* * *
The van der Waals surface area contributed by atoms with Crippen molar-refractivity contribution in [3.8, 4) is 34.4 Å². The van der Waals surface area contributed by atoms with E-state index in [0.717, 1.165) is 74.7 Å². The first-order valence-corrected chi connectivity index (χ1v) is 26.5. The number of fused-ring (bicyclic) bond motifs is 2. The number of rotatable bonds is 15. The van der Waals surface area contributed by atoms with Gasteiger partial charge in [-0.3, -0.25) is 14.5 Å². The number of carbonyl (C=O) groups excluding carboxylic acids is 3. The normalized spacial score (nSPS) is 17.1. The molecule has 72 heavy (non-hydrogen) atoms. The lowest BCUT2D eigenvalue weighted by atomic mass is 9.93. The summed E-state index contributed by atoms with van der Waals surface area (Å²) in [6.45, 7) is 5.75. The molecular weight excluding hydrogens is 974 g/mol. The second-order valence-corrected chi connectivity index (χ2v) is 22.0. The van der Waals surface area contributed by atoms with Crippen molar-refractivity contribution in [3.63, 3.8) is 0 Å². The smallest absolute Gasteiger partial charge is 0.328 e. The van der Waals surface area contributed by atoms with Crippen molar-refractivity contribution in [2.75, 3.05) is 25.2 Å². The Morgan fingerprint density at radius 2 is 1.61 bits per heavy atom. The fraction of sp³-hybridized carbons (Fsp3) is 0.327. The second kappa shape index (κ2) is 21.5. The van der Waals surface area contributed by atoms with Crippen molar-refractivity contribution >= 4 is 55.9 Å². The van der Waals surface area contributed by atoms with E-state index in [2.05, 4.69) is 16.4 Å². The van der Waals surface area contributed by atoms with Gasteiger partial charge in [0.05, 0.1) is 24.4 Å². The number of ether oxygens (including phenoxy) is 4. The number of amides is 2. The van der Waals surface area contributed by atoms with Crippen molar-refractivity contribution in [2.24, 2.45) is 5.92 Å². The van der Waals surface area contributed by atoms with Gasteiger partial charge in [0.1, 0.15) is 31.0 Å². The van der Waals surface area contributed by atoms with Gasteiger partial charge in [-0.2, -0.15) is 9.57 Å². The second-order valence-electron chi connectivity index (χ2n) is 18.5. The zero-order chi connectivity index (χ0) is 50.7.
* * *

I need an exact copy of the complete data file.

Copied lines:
The van der Waals surface area contributed by atoms with Crippen molar-refractivity contribution in [3.8, 4) is 34.4 Å². The van der Waals surface area contributed by atoms with E-state index in [0.717, 1.165) is 74.7 Å². The first-order valence-corrected chi connectivity index (χ1v) is 26.5. The number of fused-ring (bicyclic) bond motifs is 2. The number of rotatable bonds is 15. The van der Waals surface area contributed by atoms with Gasteiger partial charge in [-0.3, -0.25) is 14.5 Å². The number of carbonyl (C=O) groups excluding carboxylic acids is 3. The normalized spacial score (nSPS) is 17.1. The molecule has 72 heavy (non-hydrogen) atoms. The lowest BCUT2D eigenvalue weighted by atomic mass is 9.93. The summed E-state index contributed by atoms with van der Waals surface area (Å²) in [6.45, 7) is 5.75. The molecular weight excluding hydrogens is 974 g/mol. The second-order valence-corrected chi connectivity index (χ2v) is 22.0. The van der Waals surface area contributed by atoms with Crippen molar-refractivity contribution in [3.63, 3.8) is 0 Å². The smallest absolute Gasteiger partial charge is 0.328 e. The van der Waals surface area contributed by atoms with Crippen molar-refractivity contribution in [2.75, 3.05) is 25.2 Å². The Morgan fingerprint density at radius 2 is 1.61 bits per heavy atom. The fraction of sp³-hybridized carbons (Fsp3) is 0.327. The second kappa shape index (κ2) is 21.5. The van der Waals surface area contributed by atoms with Crippen molar-refractivity contribution >= 4 is 55.9 Å². The van der Waals surface area contributed by atoms with E-state index in [2.05, 4.69) is 16.4 Å². The van der Waals surface area contributed by atoms with Gasteiger partial charge in [0.05, 0.1) is 24.4 Å². The number of ether oxygens (including phenoxy) is 4. The number of amides is 2. The van der Waals surface area contributed by atoms with Crippen molar-refractivity contribution in [2.24, 2.45) is 5.92 Å². The van der Waals surface area contributed by atoms with Gasteiger partial charge in [0.1, 0.15) is 31.0 Å². The van der Waals surface area contributed by atoms with Gasteiger partial charge in [-0.2, -0.15) is 9.57 Å². The second-order valence-electron chi connectivity index (χ2n) is 18.5. The zero-order chi connectivity index (χ0) is 50.7.